Odds Ratio (95% confidence interval)1.8 (1.3, 2.5)1.8 (1.3, 2.4)
p-valuep < 0.001p < 0.001
Number (%) of patients MBS free at 1 ½ hours162 (34.5%)161 (33.5%)117 (24.0%)
Odds Ratio (95% confidence interval)1.7 (1.3, 2.2)1.6 (1.2, 2.1)
p-valuep < 0.001p = 0.001
Number (%) of patients MBS free at 2 hours192 (40.9%)196 (40.7%)144 (29.5%)
Odds Ratio (95% confidence interval)1.7 (1.3, 2.2)1.6 (1.3, 2.1)
p-valuep < 0.001p < 0.001

The onset of action of lasmiditan as soon as 30 minutes after dosing in SAMURAI is consistent with findings presented at EHMTIC on September 15-18, 2016. In a poster presentation by Joseph Kovalchin, Ph.D. (CoLucid), in vivo non-clinical models demonstrated that lasmiditan was able to cross the blood brain barrier as early as 30 minutes after oral or IV dosing. Lasmiditan was also shown to distribute to areas of the brain relevant to migraine.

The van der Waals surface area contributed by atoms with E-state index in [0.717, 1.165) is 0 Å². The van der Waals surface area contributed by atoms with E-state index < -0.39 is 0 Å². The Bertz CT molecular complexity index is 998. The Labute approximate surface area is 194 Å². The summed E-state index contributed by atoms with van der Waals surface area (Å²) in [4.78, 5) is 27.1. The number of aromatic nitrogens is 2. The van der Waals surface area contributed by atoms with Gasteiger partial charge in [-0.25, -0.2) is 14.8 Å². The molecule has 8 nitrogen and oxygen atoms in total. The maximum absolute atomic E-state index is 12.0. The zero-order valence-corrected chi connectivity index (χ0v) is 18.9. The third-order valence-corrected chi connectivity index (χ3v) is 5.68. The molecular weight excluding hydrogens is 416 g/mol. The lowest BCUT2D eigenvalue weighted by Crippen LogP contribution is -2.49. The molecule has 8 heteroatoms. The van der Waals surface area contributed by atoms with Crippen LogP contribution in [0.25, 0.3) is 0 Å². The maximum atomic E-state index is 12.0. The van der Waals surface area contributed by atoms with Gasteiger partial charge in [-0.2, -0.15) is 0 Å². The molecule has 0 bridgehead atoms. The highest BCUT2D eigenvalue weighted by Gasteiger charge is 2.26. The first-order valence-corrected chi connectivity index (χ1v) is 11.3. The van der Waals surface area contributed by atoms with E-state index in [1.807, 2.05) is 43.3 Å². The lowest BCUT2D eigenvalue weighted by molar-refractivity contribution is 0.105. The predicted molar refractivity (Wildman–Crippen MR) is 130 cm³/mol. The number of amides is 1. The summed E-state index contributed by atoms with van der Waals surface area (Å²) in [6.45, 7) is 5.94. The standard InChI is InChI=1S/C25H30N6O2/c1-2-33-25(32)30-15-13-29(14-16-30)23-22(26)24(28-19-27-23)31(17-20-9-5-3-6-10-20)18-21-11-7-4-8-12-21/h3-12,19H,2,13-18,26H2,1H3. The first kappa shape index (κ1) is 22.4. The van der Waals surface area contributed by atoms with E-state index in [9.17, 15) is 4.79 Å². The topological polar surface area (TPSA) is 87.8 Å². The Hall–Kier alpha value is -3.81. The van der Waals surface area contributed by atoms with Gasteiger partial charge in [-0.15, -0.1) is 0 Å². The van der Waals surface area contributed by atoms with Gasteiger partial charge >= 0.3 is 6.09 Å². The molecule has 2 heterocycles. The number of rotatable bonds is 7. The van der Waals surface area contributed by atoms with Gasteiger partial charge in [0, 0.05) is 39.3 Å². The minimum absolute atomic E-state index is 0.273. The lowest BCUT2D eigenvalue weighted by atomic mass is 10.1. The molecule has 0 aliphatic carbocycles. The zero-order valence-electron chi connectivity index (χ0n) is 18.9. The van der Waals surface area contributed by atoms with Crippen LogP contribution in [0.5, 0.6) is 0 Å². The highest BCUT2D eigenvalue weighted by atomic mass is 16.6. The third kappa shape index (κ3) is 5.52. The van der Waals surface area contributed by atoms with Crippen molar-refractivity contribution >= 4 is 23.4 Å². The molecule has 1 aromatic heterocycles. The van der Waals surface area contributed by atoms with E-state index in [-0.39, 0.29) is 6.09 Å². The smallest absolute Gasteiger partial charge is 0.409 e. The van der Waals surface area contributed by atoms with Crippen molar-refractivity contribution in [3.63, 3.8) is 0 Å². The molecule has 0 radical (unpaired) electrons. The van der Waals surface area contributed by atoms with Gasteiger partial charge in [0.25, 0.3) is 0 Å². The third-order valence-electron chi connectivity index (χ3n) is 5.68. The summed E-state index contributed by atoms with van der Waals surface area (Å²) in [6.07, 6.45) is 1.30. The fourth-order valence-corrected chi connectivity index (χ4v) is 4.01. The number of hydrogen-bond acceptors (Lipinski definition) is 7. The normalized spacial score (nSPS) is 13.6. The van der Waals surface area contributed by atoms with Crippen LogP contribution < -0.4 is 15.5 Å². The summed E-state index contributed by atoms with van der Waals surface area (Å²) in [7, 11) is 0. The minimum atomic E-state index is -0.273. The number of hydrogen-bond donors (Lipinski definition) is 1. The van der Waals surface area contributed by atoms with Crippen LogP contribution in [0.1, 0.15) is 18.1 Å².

In a poster presented by Marta Vila-Pueyo from Dr. Philip Holland’s laboratory at King’s College London, U.K., IV lasmiditan significantly inhibited trigeminal nociceptive responses in rats as early as 30 minutes after dosing, which is indicative of acute anti-migraine therapeutic efficacy. Moreover, 5-HT1F receptor mRNA was found widely expressed in cortical, diencephalic and brainstem regions of the human brain known to be of importance to migraine pathophysiology. Together, the data suggests that, unlike triptan therapies, lasmiditan likely acts directly in brain regions involved in the pathophysiology of migraine that express 5-HT1F receptor mRNA.

  • A copy of the Kovalchin poster is available on CoLucid’s website at: http://www.colucid.com/wp-content/uploads/2016/10/CoLucid-Kovalchin-Poster-90x120-13-Sep-16.pdf
  • A copy of the Vila-Pueyo poster is available at: http://www.colucid.com/wp-content/uploads/2016/10/Vila-Pueyo-poster.pdf